tue 07/07/2020

Beethoven Discovery Day, Batiashvili, LSO, Rattle, Barbican review – reassessing a rarity | reviews, news & interviews

Beethoven Discovery Day, Batiashvili, LSO, Rattle, Barbican review – reassessing a rarity

Beethoven Discovery Day, Batiashvili, LSO, Rattle, Barbican review – reassessing a rarity

Soloists, chorus and orchestra shine in a rarely heard oratorio

Sir Simon Rattle: finding musical potential in every lineMark Allan for the Barbican

#Beethoven250 is in full swing at the Barbican. Like most venues, they are keen to show a different side to the composer in his jubilee year. And the oratorio Christ on the Mount of Olives ticks all sorts of anniversary boxes. The work is utterly obscure - not a single one of the musicians this evening had performed it before - but it’s large-scale and ambitious, with plenty of opportunities to shine, especially for the chorus and soloists. It was paired with Berg’s Violin Concerto, played by Lisa Batiashvili, an equally virtuosic performance, though of a more subdued work. An ideal balance.

The concert was part of an LSO Discovery Day, which began with an open rehearsal. This was a good opportunity for a preview of the Beethoven, given the scarcity of performances, and also for a grand choral rendition of Happy Birthday to You: It was Rattle’s 65th. The day continued with an afternoon talk, by Stephen Johnson. An unenviable task for him, coming up with something new to say about the composer, but he provided some original insights. Beethoven’s greatest works, Johnson argued, are filled with contradictions, and stereotypes of his heroic or Romantic expression simplify his message and overlook deeper complexities.

Sophia RahmanUnfortunately, that isn’t really true of the oratorio we had come to hear, but was better illustrated by the two works played live at the talk, the Op. 90 Piano Sonata, performed by Sophia Rahman (pictured right by Kaupo Kikkas), and the Op. 102/2 Cello Sonata, with Rahman accompanying the LSO’s Rebecca Gilliver. Both were fine performances, and the slow movement of the Cello Sonata was the highlight, with Gilliver giving tragic intensity to Beethoven’s complex but intensely expressive melody.

Lisa Batiashvili took a different approach to the similarly mournful Berg Concerto. Her tone is rich but strident, and she played much of the concerto, including the opening solo, without vibrato, the sound bare, even confrontational. As the textures grew, she warmed her sound, and began shaping phrases more generously, yet the austerity was still felt. Batiashvili’s tempos were more fluid than they seemed, and most of the rehearsal time for the concerto was devoted to ensuring that the orchestra, and Rattle, followed her phrasing. At phrase endings, she would often hold back, the already tenuous beat now suspended, just momentarily, before the music resumed, a pensive and elegantly reticent effect.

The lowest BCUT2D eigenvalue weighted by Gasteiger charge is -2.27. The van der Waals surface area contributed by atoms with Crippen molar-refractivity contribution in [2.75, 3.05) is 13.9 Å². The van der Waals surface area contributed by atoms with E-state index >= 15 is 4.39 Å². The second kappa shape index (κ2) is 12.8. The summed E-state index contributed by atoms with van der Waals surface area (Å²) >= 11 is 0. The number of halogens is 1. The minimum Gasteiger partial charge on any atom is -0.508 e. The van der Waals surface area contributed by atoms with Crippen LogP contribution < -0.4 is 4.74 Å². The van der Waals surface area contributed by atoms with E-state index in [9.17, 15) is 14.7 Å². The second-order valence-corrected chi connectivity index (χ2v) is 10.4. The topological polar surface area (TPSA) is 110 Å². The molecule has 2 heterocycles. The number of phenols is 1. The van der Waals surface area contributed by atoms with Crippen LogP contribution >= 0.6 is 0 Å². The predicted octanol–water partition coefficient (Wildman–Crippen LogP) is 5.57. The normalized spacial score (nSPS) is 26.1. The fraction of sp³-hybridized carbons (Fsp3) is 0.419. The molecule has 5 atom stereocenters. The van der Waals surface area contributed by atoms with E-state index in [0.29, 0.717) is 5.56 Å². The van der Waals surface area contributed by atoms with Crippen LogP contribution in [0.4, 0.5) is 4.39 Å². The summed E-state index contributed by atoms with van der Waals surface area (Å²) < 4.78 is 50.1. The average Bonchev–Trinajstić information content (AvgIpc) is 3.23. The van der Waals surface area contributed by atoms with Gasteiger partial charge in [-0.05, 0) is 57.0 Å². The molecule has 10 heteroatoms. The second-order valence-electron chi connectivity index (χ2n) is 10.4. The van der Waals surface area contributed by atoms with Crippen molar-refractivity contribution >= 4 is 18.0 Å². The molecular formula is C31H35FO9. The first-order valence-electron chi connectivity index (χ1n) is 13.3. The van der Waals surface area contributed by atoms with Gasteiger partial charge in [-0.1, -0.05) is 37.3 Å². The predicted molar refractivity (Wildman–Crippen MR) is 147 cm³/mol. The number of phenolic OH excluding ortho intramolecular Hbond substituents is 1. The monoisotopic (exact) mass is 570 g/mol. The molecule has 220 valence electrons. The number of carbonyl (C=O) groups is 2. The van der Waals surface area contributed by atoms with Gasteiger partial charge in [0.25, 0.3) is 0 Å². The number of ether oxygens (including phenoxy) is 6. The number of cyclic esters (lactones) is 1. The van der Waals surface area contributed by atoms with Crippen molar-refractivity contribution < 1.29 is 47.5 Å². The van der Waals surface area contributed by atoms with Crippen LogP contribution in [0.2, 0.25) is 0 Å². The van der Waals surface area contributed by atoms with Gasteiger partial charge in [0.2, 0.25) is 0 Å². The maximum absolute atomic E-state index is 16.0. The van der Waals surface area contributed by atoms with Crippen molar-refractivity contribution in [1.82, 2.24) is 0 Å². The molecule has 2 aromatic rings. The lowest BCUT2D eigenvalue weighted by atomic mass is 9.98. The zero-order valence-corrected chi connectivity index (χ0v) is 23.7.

Christ on the Mount of Olives dates from 1803, so it’s middle period Beethoven, written just before the Eroica. It opens with an orchestral introduction, the tone set by unaccompanied trombones—the trombone section were on top form here, as they were in the Berg. Beethoven wrote the work fast, in just a couple of weeks, and the orchestral writing, while atmospheric, lacks sophistication. But Rattle made no excuses for it, finding musical potential in every line. That solid but vibrant sound that he draws from the LSO strings was particularly valuable here, as was the careful blending of the woodwind voices.

Soprano Elsa DreisigThe work is scored for three vocal soloists, Christ (tenor Pavol Breslik), a seraph (soprano Elsa Dreisig, pictured left by Ólafur Steinar Gestsson) and Peter (bass David Soar). Peter is a small role, just one aria and one ensemble, which Soar delivered with a rich, resonant tone. The other two solo parts are highly virtuosic, the demands both technical and expressive. Fortunately, both of the young singers were up to the challenge. Breslik, though Slovakian, sings in an Italianate bel canto style, which proved surprisingly appropriate here. Beethoven takes a humanistic approach to the suffering of Christ, who laments his fate extensively in successive arias. But Breslik brought genuine emotion to each of these, pleasing tone, and remarkable projection, even in the many high and quiet passages. Dreisig, too, has an agile and attractive voice. Her tone is pure, but also has a focussed intensity. Beethoven writes soprano lines that often end in high, elaborately ornamented cadences, and Dreisig was always secure, even at the highest altitude.

Excellent work, too, from the LSO Chorus. The choral writing is demanding, and often fast. The gentlemen get the most work, acting as the guards who arrest Jesus, but there is also a triumphant conclusion, a bright angelic chorus. As ever, Rattle made no concessions, often driving the tempos, but the choral textures never suffered, the text and the contrapuntal lines always clear.

The sheer difficulties in performing Christ on the Mount of Olives must be a contributing factor in its current neglect, but here made the work an ideal showcase for the sheer calibre of vocal talent assembled. It is well worth investigating if you get the chance – there is a repeat performance on Thursday 13 February, and plans to release a recording on the LSO Live label.


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